Raheem Sterling had already been afforded hero status for England at Euro 2020 after scoring the winner in their opener against Croatia.
Kalvin Phillips played a delightful ball to set Sterling up and in doing so, guided England to their first victory in an opening game at the Euros in 10 attempts.
From his emergence in the Premier League with Liverpool, to a trophy-laden move to Manchester City, Planet Sport celebrates an already iconic career for the Wembley hero.
The new kid on the block
Sterling made his Liverpool debut at just 17 years and 107 days, making him the club's third-youngest player in history. It came just two years after he had made the move from Queens Park Rangers' academy.
Liverpool manager Kenny Dalglish turned to Sterling as the Reds were just minutes away from an embarrassing 2-1 home defeat at the hands of Wigan Athletic.
Cameo substitute appearances came in the final months of the season as Liverpool dwindled towards an eighth-placed finish, but the following years would see Sterling become a beacon of hope in the club's resurgence.
Merseyside's new wing wizard would become paramount to the team's attacking play by the 2012/13 campaign, and Sterling had already played 72 games with the Reds before turning 20 in December 2014.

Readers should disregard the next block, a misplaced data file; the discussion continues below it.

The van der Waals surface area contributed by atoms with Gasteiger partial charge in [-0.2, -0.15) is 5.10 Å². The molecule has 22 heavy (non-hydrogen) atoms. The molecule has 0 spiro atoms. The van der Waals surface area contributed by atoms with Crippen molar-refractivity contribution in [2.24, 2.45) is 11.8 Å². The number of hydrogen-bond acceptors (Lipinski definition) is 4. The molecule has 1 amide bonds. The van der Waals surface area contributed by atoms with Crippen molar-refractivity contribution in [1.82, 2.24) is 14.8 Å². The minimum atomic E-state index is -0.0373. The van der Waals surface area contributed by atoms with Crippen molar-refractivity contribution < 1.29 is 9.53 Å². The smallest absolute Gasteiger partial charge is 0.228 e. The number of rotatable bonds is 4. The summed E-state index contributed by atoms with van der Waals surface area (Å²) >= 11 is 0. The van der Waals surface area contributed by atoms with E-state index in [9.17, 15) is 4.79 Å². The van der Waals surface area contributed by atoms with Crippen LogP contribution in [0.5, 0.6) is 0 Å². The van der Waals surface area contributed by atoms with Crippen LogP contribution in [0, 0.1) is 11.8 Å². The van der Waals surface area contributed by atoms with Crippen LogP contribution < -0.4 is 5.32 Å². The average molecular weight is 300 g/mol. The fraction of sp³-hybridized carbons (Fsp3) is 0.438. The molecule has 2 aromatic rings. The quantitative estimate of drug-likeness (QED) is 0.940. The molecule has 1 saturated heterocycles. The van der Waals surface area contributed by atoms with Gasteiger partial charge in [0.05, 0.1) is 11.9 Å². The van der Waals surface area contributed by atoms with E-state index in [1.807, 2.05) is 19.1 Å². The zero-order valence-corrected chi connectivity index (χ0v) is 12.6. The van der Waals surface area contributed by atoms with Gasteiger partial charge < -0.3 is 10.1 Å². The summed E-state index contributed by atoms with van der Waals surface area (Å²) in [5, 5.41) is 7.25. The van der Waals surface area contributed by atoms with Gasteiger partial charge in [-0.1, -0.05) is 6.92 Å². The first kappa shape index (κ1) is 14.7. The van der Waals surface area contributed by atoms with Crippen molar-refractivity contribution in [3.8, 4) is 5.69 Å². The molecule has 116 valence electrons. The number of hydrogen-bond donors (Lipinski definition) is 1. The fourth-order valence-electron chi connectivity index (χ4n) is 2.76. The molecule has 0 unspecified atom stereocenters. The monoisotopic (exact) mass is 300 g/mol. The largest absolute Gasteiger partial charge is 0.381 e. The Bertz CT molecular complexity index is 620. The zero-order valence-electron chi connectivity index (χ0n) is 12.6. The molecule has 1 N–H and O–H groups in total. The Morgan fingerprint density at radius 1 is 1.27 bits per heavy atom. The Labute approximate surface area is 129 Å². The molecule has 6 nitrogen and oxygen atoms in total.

His rise to acclaim wasn't totally his own though, as he was commonly known as part of Liverpool's SSS - a deadly attacking trio combining Daniel Sturridge, Luis Suarez, and Sterling himself. Such pace and attacking intelligence in Brendan Rodgers' side came to fruition in 2014 as they scored 101 goals over the season and narrowly missed out on the league title.
Perhaps one of the most iconic games from Liverpool's perspective was a 3-2 home win against eventual champions Manchester City in April. Sterling scored an iconic second as Liverpool stormed to an early 2-0 lead, casually sitting Joe Hart on the floor before he rolled the ball into an empty net.
Bedlam followed in the stands and Sterling was a hero, treated like one of their own.
The ghost goal
England's 2014 FIFA World Cup campaign proved to be a disaster as the Three Lions exited the tournament at the group stage without a victory. Nevertheless, it would mark a defining moment in Sterling's career with only his second ever start for his country in the opening game against Italy.
Just four minutes into his major tournament debut, the 19-year-old carried the ball from near the half-way line before unleashing a venomous shot towards the top corner. The net rippled but unfortunately for England it had hit the side netting.
The magical nature of the strike deserved a goal, but it caught many out, including broadcasters who registered it as a goal on their scoreboards - it was one of the greatest World Cup goals that never was.
One thing that the nation could take from that humid night in Manaus was a positive performance from Sterling to announce himself to a global audience.
The 'Golden Boy' switching colours
At just 20 years old, Sterling was already a media sensation - yet a susceptible target for abuse - and his transfer to Manchester City from Liverpool in the summer of 2015 still leaves an extremely sour taste on the Red side of the Mersey.
Building for a future of sustained success at the top, Man City forked out £49million for his services and they were hoping he could be the club's Golden Boy.